Brand guardians can significantly benefit from developing an in-depth understanding of the reasons for the success or failure of new product launches or marketing campaigns. This case study explores how Pipers Crisps has grown from a tiny artisanal potato chip brand selling locally to a brand with national reach, despite eschewing distribution through major multiples.
- Use Canadean Consumer's selection of successful and failed product launches and marketing campaigns from across the globe to inspire innovation.
- Reduce the risk of failure by learning from brands/products that have under-performed: failed innovation can severely impact profit and reputation.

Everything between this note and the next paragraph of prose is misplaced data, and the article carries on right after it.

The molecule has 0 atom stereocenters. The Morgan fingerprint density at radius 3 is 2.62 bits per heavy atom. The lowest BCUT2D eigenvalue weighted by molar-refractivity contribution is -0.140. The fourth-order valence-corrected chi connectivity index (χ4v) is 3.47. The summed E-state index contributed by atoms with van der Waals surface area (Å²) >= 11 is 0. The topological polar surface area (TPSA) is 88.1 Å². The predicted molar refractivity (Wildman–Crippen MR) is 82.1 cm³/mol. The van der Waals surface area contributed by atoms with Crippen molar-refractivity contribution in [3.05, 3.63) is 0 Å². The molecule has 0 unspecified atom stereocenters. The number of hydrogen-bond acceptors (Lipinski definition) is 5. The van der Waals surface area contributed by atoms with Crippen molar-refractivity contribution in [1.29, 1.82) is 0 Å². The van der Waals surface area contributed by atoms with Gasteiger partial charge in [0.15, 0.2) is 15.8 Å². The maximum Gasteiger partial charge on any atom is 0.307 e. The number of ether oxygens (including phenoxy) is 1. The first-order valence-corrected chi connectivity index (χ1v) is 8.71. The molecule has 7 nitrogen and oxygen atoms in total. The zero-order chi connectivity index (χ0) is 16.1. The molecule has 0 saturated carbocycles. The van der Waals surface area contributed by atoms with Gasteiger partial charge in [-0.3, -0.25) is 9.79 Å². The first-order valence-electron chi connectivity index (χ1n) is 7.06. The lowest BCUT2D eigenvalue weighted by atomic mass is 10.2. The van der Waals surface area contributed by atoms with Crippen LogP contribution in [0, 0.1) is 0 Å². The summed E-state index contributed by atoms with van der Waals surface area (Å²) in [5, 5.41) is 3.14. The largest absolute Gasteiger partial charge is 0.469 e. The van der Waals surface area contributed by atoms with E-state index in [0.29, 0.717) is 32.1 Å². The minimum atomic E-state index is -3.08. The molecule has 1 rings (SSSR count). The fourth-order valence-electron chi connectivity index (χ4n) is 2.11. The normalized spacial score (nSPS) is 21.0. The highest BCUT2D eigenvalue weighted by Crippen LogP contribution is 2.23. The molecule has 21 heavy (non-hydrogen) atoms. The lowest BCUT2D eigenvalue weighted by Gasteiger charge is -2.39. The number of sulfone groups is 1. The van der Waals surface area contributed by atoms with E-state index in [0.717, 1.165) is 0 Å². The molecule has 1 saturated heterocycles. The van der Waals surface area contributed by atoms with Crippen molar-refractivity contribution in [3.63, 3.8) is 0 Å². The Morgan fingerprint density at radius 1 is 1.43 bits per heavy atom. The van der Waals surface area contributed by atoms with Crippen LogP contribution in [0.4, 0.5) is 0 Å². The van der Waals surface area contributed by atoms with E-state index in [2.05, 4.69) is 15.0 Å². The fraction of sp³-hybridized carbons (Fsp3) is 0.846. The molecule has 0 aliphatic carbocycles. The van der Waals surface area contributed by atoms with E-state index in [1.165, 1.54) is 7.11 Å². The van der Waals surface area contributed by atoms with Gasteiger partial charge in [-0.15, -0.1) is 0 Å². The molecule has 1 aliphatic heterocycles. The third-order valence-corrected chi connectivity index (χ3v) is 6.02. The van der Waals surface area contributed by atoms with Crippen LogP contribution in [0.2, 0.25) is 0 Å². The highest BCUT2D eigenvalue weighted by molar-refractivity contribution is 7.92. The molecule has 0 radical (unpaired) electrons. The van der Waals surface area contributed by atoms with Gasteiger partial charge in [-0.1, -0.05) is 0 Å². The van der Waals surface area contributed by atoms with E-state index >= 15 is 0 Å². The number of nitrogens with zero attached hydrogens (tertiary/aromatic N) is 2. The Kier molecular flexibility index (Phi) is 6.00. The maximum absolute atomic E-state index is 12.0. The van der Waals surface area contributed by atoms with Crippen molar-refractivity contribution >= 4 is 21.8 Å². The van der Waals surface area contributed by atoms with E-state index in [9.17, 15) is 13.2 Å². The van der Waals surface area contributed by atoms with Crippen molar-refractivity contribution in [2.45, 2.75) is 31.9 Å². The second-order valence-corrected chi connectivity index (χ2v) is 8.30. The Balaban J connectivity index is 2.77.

- Understand the relevant consumer trends and attitudes that drive and support innovation success.
- Obtain a broader appreciation of the consumer packaged goods industry by gaining insights from both within and outside of your sector.
- Why is Pipers Crisps considered an interesting case of success?
- What consumer insight underpins the ongoing success of Pipers Crisps?
- Which consumer trends has Pipers Crisps capitalized on?
- What can I learn from Pipers Crisps' brand ethos and its successful 2012 rebranding?
True localism puts major brands at a disadvantage. In this sense, it is asymmetric warfare in the FMCG context, where conventional market rules of brand, scale, marketing, advertising, and distribution make little difference in combating the small but growing shares being established by such producers as Pipers Crisps.